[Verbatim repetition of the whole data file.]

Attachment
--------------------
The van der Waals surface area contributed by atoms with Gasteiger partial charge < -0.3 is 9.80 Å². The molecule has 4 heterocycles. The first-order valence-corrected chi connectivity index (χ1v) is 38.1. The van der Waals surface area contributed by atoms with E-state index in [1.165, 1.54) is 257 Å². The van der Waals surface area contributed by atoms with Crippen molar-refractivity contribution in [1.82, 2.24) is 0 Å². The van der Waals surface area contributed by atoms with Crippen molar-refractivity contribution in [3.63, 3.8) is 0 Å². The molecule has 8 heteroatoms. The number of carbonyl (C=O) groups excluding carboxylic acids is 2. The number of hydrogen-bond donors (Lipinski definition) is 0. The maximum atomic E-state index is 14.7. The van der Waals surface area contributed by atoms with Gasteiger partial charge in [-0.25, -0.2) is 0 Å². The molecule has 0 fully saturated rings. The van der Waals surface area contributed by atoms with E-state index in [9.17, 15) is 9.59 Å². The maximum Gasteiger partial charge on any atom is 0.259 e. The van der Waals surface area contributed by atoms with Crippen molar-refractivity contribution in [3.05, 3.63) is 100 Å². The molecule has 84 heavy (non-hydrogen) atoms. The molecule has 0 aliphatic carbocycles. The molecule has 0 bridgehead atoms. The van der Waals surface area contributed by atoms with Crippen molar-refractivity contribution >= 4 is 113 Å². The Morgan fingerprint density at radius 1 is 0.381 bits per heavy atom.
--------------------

The van der Waals surface area contributed by atoms with Gasteiger partial charge < -0.3 is 9.80 Å². The molecule has 4 heterocycles. The first-order valence-corrected chi connectivity index (χ1v) is 38.1. The van der Waals surface area contributed by atoms with E-state index in [1.165, 1.54) is 257 Å². The van der Waals surface area contributed by atoms with Crippen molar-refractivity contribution in [1.82, 2.24) is 0 Å². The van der Waals surface area contributed by atoms with Crippen molar-refractivity contribution in [3.63, 3.8) is 0 Å². The molecule has 8 heteroatoms. The number of carbonyl (C=O) groups excluding carboxylic acids is 2. The number of hydrogen-bond donors (Lipinski definition) is 0. The maximum atomic E-state index is 14.7. The van der Waals surface area contributed by atoms with Gasteiger partial charge in [-0.25, -0.2) is 0 Å². The molecule has 0 fully saturated rings. The van der Waals surface area contributed by atoms with E-state index in [9.17, 15) is 9.59 Å². The maximum Gasteiger partial charge on any atom is 0.259 e. The van der Waals surface area contributed by atoms with Crippen molar-refractivity contribution in [3.05, 3.63) is 100 Å². The molecule has 84 heavy (non-hydrogen) atoms. The molecule has 0 aliphatic carbocycles. The molecule has 0 bridgehead atoms. The van der Waals surface area contributed by atoms with Crippen molar-refractivity contribution >= 4 is 113 Å². The Morgan fingerprint density at radius 1 is 0.381 bits per heavy atom.